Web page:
Borgund Viking Stave Church - 800 years old, built entirely of wood without nails
“The thing about Norway,” I observed as we were driving through the orchard-clad slopes of Setesdal, “is that there’s no sense of time, no history.”
“No monuments, no crumbling ruins of the glorious past.”
“There’s nothing behind you. No evidence that anyone has been here before.”
“They don’t make their homes to last. They’d as lief chop down more timber and build new ones. In any case,” Jude added, “the styles in architecture haven’t altered much. At first glance, you can’t really tell the old from the new.”
I wondered if one needed to be an orphan or a gypsy, a wanderer severed from his heritage, in order to understand Norway; its raw, timeless mountains isolating one region from another. I knew, for Jude had told me, all about Norwegian mythology. How the forests and caves were riddled with trolls. One tree sprouting from their noses meant they were a hundred years old. Two trees, two hundred years. And when I saw giant profiles chiselled in the sullen granite by wind and weather, I realised how it had all evolved. So that was how they charted progress in this part of the world, by the changing face of the landscape itself rather than by any human achievement. This was the birthplace of Peer Gynt after all.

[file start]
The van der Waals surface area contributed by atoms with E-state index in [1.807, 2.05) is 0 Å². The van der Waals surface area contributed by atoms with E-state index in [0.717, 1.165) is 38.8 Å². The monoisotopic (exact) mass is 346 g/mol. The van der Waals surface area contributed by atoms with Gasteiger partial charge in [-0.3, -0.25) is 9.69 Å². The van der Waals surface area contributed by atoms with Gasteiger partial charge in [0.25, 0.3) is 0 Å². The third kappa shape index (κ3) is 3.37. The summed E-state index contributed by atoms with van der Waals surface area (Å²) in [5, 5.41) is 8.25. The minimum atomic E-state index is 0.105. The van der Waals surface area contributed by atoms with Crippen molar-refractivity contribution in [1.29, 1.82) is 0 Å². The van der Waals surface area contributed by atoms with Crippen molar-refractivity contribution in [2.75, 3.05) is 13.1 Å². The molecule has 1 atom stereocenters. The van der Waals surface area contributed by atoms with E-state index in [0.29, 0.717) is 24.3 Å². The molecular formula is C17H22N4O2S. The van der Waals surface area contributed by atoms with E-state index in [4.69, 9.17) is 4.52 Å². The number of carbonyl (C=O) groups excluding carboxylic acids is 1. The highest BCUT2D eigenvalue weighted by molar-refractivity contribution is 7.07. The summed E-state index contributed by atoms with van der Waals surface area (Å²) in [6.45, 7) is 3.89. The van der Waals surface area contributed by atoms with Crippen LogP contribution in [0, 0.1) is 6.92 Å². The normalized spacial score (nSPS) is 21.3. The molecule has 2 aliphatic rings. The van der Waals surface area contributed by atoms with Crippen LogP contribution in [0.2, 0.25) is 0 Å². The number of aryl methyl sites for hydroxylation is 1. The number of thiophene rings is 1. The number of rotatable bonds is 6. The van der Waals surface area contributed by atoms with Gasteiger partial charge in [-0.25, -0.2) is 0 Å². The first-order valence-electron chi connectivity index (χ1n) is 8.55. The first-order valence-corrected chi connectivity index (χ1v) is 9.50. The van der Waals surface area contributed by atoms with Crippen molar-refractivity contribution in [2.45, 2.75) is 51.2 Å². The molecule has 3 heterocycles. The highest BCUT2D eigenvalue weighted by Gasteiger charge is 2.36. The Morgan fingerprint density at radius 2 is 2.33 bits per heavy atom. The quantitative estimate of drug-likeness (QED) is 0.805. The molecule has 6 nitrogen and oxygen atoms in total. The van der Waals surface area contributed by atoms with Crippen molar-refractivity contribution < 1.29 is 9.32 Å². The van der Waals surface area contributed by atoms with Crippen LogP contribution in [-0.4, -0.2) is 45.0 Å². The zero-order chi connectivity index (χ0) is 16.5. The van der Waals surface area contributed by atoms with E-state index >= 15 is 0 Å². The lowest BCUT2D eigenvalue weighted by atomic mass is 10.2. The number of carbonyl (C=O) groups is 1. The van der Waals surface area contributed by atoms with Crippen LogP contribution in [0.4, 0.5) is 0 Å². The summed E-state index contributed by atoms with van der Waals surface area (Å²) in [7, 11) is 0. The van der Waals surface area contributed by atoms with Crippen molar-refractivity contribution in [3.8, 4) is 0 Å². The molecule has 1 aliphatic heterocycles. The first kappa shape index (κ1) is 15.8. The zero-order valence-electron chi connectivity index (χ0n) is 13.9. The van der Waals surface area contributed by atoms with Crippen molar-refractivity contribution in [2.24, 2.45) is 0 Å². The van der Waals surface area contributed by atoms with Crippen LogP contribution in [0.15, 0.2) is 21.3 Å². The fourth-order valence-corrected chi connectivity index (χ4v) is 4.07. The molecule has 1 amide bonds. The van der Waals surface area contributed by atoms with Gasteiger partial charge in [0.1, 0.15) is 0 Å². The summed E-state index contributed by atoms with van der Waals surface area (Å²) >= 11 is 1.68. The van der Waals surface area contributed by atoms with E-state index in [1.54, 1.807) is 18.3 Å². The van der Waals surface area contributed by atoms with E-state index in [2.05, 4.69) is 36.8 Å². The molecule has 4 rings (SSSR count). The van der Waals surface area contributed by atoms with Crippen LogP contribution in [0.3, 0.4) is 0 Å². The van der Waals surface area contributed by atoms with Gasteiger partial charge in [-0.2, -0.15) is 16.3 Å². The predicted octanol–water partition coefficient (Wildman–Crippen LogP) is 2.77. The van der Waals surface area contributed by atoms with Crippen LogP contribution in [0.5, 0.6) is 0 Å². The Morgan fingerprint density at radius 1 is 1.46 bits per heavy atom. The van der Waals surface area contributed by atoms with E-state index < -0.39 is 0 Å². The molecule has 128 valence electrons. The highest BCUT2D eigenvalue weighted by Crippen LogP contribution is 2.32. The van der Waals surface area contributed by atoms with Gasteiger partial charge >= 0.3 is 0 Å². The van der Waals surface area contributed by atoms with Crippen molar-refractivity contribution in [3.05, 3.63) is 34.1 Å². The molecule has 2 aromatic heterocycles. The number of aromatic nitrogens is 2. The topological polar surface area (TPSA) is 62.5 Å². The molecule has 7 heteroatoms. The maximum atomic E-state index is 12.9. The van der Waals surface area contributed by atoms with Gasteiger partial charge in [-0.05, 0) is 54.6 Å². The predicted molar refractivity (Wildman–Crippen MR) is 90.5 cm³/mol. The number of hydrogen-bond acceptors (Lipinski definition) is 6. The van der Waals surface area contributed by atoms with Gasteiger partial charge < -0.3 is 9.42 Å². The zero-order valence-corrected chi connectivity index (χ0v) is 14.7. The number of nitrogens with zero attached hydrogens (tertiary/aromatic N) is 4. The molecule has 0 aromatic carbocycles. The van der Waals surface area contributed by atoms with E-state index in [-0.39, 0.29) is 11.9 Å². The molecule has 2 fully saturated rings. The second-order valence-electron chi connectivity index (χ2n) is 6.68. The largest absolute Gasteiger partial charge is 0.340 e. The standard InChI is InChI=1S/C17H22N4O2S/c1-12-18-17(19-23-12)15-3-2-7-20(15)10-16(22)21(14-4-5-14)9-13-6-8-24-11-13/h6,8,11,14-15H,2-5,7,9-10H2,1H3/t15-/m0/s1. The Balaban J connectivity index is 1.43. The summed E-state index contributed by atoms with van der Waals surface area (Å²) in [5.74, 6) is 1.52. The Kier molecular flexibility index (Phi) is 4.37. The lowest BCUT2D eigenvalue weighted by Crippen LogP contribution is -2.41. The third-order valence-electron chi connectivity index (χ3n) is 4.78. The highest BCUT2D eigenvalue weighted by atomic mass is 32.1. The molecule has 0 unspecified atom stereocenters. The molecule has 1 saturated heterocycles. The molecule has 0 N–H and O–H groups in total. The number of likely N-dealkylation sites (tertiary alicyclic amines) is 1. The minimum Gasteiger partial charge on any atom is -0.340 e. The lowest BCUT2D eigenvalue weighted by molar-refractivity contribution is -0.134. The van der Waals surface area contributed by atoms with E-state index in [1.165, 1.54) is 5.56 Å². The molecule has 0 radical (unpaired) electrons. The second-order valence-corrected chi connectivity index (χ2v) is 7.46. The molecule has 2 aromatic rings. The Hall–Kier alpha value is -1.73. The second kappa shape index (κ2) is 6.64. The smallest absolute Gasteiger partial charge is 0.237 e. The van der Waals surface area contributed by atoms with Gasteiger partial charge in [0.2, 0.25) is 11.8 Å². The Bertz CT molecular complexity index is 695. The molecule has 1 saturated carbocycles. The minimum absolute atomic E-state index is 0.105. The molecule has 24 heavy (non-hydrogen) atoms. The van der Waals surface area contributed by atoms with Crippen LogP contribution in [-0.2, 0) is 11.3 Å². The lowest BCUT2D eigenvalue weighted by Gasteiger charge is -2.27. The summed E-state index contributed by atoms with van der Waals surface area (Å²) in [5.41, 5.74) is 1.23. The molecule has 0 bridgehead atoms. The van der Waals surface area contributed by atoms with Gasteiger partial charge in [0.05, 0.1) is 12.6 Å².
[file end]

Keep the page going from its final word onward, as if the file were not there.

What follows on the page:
An Arthur Rackham illustration for Henrik Ibsen's book
Interior of Troldhaugen, Edvard Grieg's home, composer of the Peer Gynt suite
Even in that first week of marriage, I wished there were some way of conveying this to Jude. But he had his own way of looking at life.
“And another thing,” he said, “there’s no sense of distance, either. You look at a signpost and it dawns on you that the next place, all spelt out in capitals, is about ninety kilometres away. When you get there, it’s just a hamlet with a shop and a petrol pump.”
I couldn’t help chuckling at his vexation. “It’s all you need, isn’t it?”
“All that travelling and getting nowhere!”
“They say it’s the journey that counts.”
The road in from the coast meandered through country as green as he’d promised, though with being so long under snow, it was only just regaining its verdure. The mad catharsis of spring had exposed matted, lacklustre turf, the fleshless bone of a harrowed land. Now its pile was lifting. The low slopes were laced with espaliered fruit trees, foaming with blossom and auguries of summer. Soft air had thinned the ice on the fiord, releasing waves suspended in flight by the sudden onset of biting weather. So abrupt, so insidious were the designs of winter, but as plain as watermarks in paper held up to the light.
Not even a breeze crêped the fluid surfaces. It was hard to tell the glassy world from the real one. But for that fine line of convergence, where reason intervened, it might have been impossible.